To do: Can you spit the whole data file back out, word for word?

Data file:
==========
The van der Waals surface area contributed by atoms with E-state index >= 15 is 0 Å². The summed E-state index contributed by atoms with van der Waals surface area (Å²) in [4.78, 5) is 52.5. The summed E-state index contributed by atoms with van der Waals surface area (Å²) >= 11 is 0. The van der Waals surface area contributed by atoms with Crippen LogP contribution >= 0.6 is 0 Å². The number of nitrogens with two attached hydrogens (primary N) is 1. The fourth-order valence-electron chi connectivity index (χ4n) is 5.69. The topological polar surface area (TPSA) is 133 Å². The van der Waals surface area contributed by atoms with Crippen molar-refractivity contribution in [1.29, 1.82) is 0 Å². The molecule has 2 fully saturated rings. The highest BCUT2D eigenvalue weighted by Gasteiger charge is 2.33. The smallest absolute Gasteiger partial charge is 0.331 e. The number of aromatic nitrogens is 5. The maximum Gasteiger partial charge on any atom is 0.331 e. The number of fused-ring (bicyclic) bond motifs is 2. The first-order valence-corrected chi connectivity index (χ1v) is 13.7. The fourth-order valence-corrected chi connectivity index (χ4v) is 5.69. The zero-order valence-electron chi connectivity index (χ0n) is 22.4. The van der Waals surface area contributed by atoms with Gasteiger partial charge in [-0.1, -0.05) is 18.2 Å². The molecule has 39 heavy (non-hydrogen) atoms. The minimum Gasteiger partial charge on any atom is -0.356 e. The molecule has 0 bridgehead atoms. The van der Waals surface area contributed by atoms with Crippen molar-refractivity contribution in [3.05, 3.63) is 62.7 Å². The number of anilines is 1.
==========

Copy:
The van der Waals surface area contributed by atoms with E-state index >= 15 is 0 Å². The summed E-state index contributed by atoms with van der Waals surface area (Å²) in [4.78, 5) is 52.5. The summed E-state index contributed by atoms with van der Waals surface area (Å²) >= 11 is 0. The van der Waals surface area contributed by atoms with Crippen LogP contribution >= 0.6 is 0 Å². The number of nitrogens with two attached hydrogens (primary N) is 1. The fourth-order valence-electron chi connectivity index (χ4n) is 5.69. The topological polar surface area (TPSA) is 133 Å². The van der Waals surface area contributed by atoms with Crippen molar-refractivity contribution in [1.29, 1.82) is 0 Å². The molecule has 2 fully saturated rings. The highest BCUT2D eigenvalue weighted by Gasteiger charge is 2.33. The smallest absolute Gasteiger partial charge is 0.331 e. The number of aromatic nitrogens is 5. The maximum Gasteiger partial charge on any atom is 0.331 e. The number of fused-ring (bicyclic) bond motifs is 2. The first-order valence-corrected chi connectivity index (χ1v) is 13.7. The fourth-order valence-corrected chi connectivity index (χ4v) is 5.69. The zero-order valence-electron chi connectivity index (χ0n) is 22.4. The van der Waals surface area contributed by atoms with Gasteiger partial charge in [-0.1, -0.05) is 18.2 Å². The molecule has 39 heavy (non-hydrogen) atoms. The minimum Gasteiger partial charge on any atom is -0.356 e. The molecule has 0 bridgehead atoms. The van der Waals surface area contributed by atoms with Crippen molar-refractivity contribution in [3.05, 3.63) is 62.7 Å². The number of anilines is 1.